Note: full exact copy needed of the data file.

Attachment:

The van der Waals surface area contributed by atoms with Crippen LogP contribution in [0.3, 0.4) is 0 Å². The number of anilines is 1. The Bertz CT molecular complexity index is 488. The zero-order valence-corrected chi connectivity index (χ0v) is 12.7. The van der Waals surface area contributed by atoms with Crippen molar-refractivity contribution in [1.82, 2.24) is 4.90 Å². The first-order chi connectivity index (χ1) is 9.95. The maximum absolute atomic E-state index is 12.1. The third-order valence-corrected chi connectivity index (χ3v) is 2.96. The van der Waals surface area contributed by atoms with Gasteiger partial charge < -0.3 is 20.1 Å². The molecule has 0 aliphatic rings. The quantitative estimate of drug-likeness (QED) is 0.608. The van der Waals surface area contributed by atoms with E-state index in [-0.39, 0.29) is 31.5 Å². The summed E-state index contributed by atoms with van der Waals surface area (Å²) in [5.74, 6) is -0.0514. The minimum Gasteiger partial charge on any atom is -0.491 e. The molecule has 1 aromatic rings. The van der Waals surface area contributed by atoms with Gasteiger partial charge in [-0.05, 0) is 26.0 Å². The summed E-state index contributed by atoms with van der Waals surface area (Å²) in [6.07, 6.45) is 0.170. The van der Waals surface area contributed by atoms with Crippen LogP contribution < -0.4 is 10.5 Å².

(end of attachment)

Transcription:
The van der Waals surface area contributed by atoms with Crippen LogP contribution in [0.3, 0.4) is 0 Å². The number of anilines is 1. The Bertz CT molecular complexity index is 488. The zero-order valence-corrected chi connectivity index (χ0v) is 12.7. The van der Waals surface area contributed by atoms with Crippen molar-refractivity contribution in [1.82, 2.24) is 4.90 Å². The first-order chi connectivity index (χ1) is 9.95. The maximum absolute atomic E-state index is 12.1. The third-order valence-corrected chi connectivity index (χ3v) is 2.96. The van der Waals surface area contributed by atoms with Gasteiger partial charge < -0.3 is 20.1 Å². The molecule has 0 aliphatic rings. The quantitative estimate of drug-likeness (QED) is 0.608. The van der Waals surface area contributed by atoms with E-state index in [-0.39, 0.29) is 31.5 Å². The summed E-state index contributed by atoms with van der Waals surface area (Å²) in [5.74, 6) is -0.0514. The minimum Gasteiger partial charge on any atom is -0.491 e. The molecule has 1 aromatic rings. The van der Waals surface area contributed by atoms with Gasteiger partial charge in [-0.05, 0) is 26.0 Å². The summed E-state index contributed by atoms with van der Waals surface area (Å²) in [6.07, 6.45) is 0.170. The van der Waals surface area contributed by atoms with Crippen LogP contribution < -0.4 is 10.5 Å².